Based on recent work with Médecins Sans Frontières (March 2017), this presentation will provide a brief but structured review of e-health and introduce a tool by which participants can identify e-Health solutions for Disaster associated problems.

Presentation 2
The Role of e-Health in Disasters: A Road Map for Education, Training and Integration in Disaster Medicine

Tony Norris (SCMS, AUT University, New Zealand)
Dave Parry (SCMS, AUT University, New Zealand)
Jose J. Gonzalez (CIEM, University of Agder, Norway)
Richard E Scott (CHS/FM, University of Calgary, NT Consulting – Global e-Health Inc., and University of Calgary, Canada, and University of KwaZulu-Natal, South Africa)
Julie Dugdale (University of Alpes, France, and University of Agder, Norway)
Deepak Khazanchi (CIST, University of Nebraska, Omaha)

This paper describes the origins and progress of an international project to advance disaster e-health (DeH) - the application of e-health technologies to enhance the delivery of healthcare in disasters. The study to date has focused on two major themes; the role of DeH in healthcare and facilitating inter-agency communication in disaster situations, and the fundamental need to promote awareness of DeH in the education of disaster managers and health professionals. The paper deals mainly with continuing research on the second of these themes, surveying the current provision of disaster medicine education, the design considerations for a DeH programme for health professionals, the key curriculum topics, and the optimal delivery mode.

Presentation 3
Pinpointing What Is Wrong With Cross-Agency Collaboration in Disaster Healthcare

Reem Abbas (SCMS, AUT University, New Zealand)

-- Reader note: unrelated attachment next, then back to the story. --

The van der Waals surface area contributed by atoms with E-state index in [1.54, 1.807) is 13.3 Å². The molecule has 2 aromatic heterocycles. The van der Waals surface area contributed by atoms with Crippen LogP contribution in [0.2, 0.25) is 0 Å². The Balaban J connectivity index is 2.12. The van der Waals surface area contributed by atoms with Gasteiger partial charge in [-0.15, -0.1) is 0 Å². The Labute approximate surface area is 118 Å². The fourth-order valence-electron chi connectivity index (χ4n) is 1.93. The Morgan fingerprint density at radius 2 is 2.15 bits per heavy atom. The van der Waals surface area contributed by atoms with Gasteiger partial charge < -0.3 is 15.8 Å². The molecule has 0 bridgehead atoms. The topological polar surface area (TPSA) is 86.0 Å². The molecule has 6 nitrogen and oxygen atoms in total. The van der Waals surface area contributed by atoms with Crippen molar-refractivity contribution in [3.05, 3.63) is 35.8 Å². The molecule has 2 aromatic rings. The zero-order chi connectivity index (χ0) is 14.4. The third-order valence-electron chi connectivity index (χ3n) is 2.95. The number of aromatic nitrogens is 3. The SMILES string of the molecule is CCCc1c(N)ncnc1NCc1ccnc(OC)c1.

Tony Norris (SCMS, AUT University, New Zealand)
Dave Parry (SCMS, AUT University, New Zealand)

A disaster is an event in which a hazard has a destructive environmental or ecological impact on such a scale that the effects cannot be managed within local community resources. In such circumstances, the main responders to provide emergency relief are usually emergency management and health personnel. Although these two sectors share the same vision of providing public health services to disaster victims, post-disaster analyses reflect poor communication between these sectors leading to delayed, substandard, and even unavailable healthcare. This paper investigates the barriers to smooth and effective communication between health and emergency management personnel in a disaster with the aim of pinpointing possible points of intervention. The paper presents a critical review of the available literature on the subject and suggests suitable interventions to enhance healthcare delivery through cross-agency collaboration and information exchange.

Presentation 4
Health Resilience in Rural India

Santiago Martinez (University of Agder, Norway)
Martin Gerdes (University of Agder, Norway)
Gareth Loudon (Cardiff Metropolitan University, UK)
C. Santhosh Kumar (Amrita University, India)
Jose J. Gonzalez (University of Agder, Norway)
A. Anand Kumar (Amrita Institute of Medical Sciences, Kochi, India)
K. V. Beena (Amrita Institute of Medical Sciences, Kochi, India)
Sanjeev Vasudevan (Amrita Kripa Charitable Hospital, Wayanad, India)
K. I. Ramachandran (Amrita University, Coimbatore Campus, India)